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Investor Relations Executives in the Top Management Team

  • Daewoung Choi Department of Economics and Finance Louisiana State University in Shreveport Shreveport, LA 71115
  • Shawn Mobbs Department of Economics, Finance and Legal Studies The University of Alabama Tuscaloosa, AL 35487
We examine the role of investor relations (IR) executives in the top management team and find that firms incorporating the IR function in their top management team are more likely to beat analysts' estimates and exhibit more downward earnings guidance. We also provide evidence that these firms manage analysis' expectations rather than manage earnings and are more likely to have lower analyst forecast dispersion, a lower probability of informed trading, and fewer earning restatements, all of which suggest that IR executives tend to reduce information asymmetry. Consistent with this, we also find that firms with IR executives experience less capital constraints and lower litigation risk. For identification, we first provide results using a difference-in-difference framework that stock return volatility and idiosyncratic volatility are lower in firms with IR executives following the 2008 financial crisis relative to firms without IR executives. We also document a faster decrease in option market implied volatility following the exogenous shock of the 9/11 terrorist attacks in firms with IR executives in the top management team relative to firms without. Overall, the evidence is consistent with IR executives improving the alignment between management and investors.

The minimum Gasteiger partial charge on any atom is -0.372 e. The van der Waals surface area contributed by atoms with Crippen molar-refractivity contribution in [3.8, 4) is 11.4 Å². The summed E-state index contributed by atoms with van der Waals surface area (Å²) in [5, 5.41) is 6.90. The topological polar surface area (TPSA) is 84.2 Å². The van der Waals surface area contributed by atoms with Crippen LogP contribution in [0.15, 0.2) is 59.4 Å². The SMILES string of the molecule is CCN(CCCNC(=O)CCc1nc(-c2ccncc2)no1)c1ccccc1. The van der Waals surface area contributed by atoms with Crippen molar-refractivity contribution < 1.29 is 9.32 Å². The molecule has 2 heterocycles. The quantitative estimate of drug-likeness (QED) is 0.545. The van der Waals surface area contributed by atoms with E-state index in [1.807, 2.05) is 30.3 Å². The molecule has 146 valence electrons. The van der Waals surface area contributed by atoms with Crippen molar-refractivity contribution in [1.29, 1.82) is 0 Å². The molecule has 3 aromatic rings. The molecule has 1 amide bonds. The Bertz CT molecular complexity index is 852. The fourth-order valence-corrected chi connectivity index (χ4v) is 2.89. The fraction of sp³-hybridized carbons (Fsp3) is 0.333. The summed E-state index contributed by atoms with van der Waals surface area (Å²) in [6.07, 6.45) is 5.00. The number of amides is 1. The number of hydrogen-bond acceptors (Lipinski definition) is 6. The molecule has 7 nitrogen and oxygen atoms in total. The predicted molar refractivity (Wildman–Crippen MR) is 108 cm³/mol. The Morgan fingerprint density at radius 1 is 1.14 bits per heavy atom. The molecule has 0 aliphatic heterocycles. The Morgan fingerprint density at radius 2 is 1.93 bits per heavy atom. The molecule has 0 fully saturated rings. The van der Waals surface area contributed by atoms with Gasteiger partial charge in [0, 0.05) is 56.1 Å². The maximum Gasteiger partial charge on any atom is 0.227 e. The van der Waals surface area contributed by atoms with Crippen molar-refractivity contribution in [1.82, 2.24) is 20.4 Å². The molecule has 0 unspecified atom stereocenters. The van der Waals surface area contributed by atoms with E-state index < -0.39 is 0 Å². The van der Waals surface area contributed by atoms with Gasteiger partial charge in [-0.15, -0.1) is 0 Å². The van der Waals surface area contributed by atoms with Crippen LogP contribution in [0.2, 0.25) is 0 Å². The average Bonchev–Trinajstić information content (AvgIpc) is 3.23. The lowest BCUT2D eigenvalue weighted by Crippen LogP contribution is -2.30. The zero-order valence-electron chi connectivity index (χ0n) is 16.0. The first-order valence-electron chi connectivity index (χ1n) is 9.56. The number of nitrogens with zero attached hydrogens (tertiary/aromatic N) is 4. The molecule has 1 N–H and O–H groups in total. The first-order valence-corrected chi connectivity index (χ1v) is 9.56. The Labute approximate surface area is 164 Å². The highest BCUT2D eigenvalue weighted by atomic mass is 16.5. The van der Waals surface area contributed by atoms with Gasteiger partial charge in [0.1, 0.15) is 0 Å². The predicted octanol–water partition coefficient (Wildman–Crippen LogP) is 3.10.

• Daewoung Choi
  • Shawn Mobbs
We examine the role of investor relations (IR) executives in the top management team and find that firms incorporating the IR function in their top management team are more likely to beat analysts' estimates and exhibit more downward earnings guidance. We also provide evidence that these firms manage analysis' expectations rather than manage earnings and are more likely to have lower analyst forecast dispersion, a lower probability of informed trading, and fewer earning restatements, all of which suggest that IR executives tend to reduce information asymmetry. Consistent with this, we also find that firms with IR executives experience less capital constraints and lower litigation risk. For identification, we first provide results using a difference-in-difference framework that stock return volatility and idiosyncratic volatility are lower in firms with IR executives following the 2008 financial crisis relative to firms without IR executives. We also document a faster decrease in option market implied volatility following the exogenous shock of the 9/11 terrorist attacks in firms with IR executives in the top management team relative to firms without. Overall, the evidence is consistent with IR executives improving the alignment between management and investors.